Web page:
10 Incredible Reasons to Visit Venice in 2018

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by Anne Hanley, The Telegraph, February 5, 2018

From speakeasy bars and seafood restaurants to new hotels and carnival parties, our Venice expert offers some good excuses for a trip to the city in 2018.

1. Sip cocktails in Venice's first speakeasy

Venice's first 'speakeasy' – located in a deconsecrated church in the northern reaches of the island – has attracted a faithful congregation of cocktail-sippers since its hallowed portal opened last year. Not that it opens much: only 25 guests are accepted on its limited (Thursday-Saturday) evenings. Call to book, and remember the password of the day to gain entrance. Perhaps uniquely for Venice, no spritz is served – just a small selection of very sophisticated cocktails.

Cannaregio, campo dell’Abbazia: 00 44 744 864 9927; facebook.com

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2. Marvel at mesmerising Venetian beads at the Glass Museum  

Venetian craftspeople began making their rainbow-coloured, lamp-blown glass beads in the 14th century. Exported around the known world, they were used as jewels and as currency – an instantly recognisable symbol of exotic luxury. The collection on show at Murano's Glass Museum shows beads made in the 19th century – a gorgeous cascade of every imaginable colour.  

Until April 15; Museo del Vetro, fondamenta Giustinian 8, Murano. €10 entry; visitmuve.it

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3. Check out the Guggenheim's exhibition of the year

No one who visits the Guggenheim Collection leaves without a quick giggle at Marino Marini's bronze horseman, his manhood thrusting towards the Grand Canal on the waterside terrace (Peggy G used to unscrew it and carry it about with her to shock visitors, the story goes). For 2018, a large selection of statues by this 20th-century Italian artist will be shown, placed in context alongside works by Henry Moore, Picasso, Rodin and the mysterious Etruscans who ruled central Italy before the Romans.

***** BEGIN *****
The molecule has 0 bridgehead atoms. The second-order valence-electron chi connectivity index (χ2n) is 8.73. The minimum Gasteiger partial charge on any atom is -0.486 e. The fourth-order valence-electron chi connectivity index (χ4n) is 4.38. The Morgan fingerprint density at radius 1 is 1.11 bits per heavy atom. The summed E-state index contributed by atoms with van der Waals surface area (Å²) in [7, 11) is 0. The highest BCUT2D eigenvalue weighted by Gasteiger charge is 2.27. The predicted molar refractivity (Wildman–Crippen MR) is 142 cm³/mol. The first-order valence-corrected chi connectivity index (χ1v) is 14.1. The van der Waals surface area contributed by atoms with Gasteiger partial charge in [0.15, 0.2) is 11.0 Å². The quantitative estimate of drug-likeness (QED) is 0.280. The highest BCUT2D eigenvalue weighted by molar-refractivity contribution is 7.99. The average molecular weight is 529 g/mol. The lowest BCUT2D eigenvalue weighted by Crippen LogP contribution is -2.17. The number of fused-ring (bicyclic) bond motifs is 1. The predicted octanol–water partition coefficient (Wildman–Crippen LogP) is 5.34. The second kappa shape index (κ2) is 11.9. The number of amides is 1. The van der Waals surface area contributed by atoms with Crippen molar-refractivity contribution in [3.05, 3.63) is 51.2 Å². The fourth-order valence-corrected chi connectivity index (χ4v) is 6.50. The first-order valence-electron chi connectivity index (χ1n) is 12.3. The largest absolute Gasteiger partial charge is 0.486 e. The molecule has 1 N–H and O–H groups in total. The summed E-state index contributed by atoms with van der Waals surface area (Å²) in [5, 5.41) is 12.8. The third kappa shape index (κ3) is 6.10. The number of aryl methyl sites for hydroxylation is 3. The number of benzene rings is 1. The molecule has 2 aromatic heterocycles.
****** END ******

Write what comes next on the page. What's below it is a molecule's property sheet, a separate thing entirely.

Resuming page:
January 27 – May 1. Peggy Guggenheim Collection, Dorsoduro 701, calle San Cristoforo. €15; guggenheim-venice.com

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4. Immerse yourself in a bumper Biennale 

Dublin-based architects Yvonne Farrell and Shelley McNamara will helm the 2018 Biennale – a massive, wide-ranging exploration of contemporary architectural trends. Entitled 'Freespace', this 16th edition of the two-yearly fest will explore the 'generosity of spirit and sense of humanity at the core of architecture's agenda, focusing on the quality of space itself,' the curators say. Whether the contents grab you or not, the Biennale is an unmissable opportunity to enter glorious areas of historical Venice otherwise off-limits to visitors.

May 26 – November 25. Arsenale, Giardini del Biennale and other venues. Ticket prices vary; labiennale.org

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5. Bed down in Venice's swishest new hotel

Scheduled to open in the second half of 2018, this first Venetian outpost of the Spanish group Melia will be unique among hotels in the centro storico in having a swimming pool. The 79-room five-star will occupy the Ca' di Dio, a former old people's home close to the Arsenale – perfectly placed for visitors to the Biennale, but also just a short stroll along the lagoon to St Mark's square.

Opens late 2018. Castello 2182, Riva Ca' di Dio; meliahotelsinternational.com

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6. Join in with the world's most colourful Carnevale